BY NATASHA BARSOTTI – In spite of so-called "gay
propaganda" laws that are now entrenched in five Russian cities, a number of queer
activists and their allies took to the streets of St Petersburg with rainbow
flags as part of the May 1 civil rights and freedom march. They were eventually
Five minutes into the peaceful march, permitted by the
city, police called for the removal of the rainbow flags, according to information
released by the queer St Petersburg organization Coming Out. "When
activists refused, they were forcefully detained and are now facing charges of 'propaganda of homosexuality' and non-compliance with the
police," the release stated. "One activist was detained for holding a
sign 'homophobia is illegal.'"
Some reports say authorities detained 11 protesters;
others say 15 or 17. St Petersburg's version of the "gay propaganda" law went into effect
March 30. Various levels of fines
can be imposed on those who promote "propaganda of sodomy, lesbianism,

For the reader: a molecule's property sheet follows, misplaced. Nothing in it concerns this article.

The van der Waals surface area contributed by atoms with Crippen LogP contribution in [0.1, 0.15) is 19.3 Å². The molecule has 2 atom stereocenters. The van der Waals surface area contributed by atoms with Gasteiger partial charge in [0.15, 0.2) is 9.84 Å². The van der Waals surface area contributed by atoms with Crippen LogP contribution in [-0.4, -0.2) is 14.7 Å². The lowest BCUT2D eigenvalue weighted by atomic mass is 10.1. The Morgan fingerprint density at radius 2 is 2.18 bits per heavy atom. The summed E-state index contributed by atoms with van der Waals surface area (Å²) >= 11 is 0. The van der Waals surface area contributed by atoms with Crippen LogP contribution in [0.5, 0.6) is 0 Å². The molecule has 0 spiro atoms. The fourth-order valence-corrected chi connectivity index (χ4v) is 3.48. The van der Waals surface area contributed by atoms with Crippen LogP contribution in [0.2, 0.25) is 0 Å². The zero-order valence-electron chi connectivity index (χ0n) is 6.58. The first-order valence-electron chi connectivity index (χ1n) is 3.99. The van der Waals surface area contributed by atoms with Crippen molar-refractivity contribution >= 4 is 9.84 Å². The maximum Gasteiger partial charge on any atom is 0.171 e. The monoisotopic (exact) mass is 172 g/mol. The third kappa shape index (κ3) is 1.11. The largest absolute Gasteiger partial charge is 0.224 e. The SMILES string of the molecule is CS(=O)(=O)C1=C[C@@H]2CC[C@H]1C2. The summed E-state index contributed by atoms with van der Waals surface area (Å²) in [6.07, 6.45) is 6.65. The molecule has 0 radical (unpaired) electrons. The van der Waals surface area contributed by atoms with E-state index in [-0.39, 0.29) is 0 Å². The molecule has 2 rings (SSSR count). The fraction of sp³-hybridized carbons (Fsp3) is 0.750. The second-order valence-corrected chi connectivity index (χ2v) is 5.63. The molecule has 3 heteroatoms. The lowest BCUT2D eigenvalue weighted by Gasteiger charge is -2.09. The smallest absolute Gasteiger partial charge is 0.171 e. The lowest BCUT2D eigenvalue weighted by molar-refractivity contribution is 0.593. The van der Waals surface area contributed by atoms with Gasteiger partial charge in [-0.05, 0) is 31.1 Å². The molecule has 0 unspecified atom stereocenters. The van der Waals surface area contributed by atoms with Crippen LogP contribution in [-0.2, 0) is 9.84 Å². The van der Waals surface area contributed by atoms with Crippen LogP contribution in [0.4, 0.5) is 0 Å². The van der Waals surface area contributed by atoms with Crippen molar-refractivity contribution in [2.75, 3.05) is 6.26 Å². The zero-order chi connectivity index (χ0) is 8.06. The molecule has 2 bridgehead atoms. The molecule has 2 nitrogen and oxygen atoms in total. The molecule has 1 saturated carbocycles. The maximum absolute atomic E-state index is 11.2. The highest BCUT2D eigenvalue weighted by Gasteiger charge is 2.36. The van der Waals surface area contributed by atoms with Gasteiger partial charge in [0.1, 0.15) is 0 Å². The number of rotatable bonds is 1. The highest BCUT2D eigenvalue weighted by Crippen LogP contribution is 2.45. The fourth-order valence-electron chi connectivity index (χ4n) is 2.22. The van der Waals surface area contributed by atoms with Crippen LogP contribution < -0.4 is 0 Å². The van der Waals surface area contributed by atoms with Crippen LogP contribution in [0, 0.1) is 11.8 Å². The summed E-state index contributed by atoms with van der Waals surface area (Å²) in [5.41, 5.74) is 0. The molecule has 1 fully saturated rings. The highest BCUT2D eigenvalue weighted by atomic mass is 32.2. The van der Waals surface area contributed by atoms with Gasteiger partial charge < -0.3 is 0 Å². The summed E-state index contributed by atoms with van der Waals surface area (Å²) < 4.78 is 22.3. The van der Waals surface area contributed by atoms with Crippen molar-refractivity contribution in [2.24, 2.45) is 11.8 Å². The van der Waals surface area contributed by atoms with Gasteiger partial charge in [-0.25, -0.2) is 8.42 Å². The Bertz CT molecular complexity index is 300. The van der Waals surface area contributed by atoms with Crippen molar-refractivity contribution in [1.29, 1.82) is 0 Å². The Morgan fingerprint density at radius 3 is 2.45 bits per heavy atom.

bisexuality, transgenderism and pedophilia" to minors.
Among those detained, according to Coming Out, are Igor Kochetkov, chairman of the
Russian LGBT Network; Mikhail Belodedov, of Coming Out; Sergey Kondrashov, a lawyer and straight ally,
(who was detained in a previous protest for opposing the anti-gay measures but
released); and Elena Popova, director of Soldiers'
Mothers, a St Petersburg organization that defends the rights of draftees.
Since enactment, there have been no convictions by the
court under the new law in St Petersburg.
In its May 1 release, Coming Out says that Russian
authorities have repeatedly said the law is intended only to protect minors,
not to clamp down on queer rights actions.
Thus far, Ryazan, Kostroma, Arkhangelsk, St Petersburg and Novosibirsk have passed similar anti-gay legislation, with calls being made for nationwide implementation.
Landing image: Reuters, as seen on guardian.co.uk.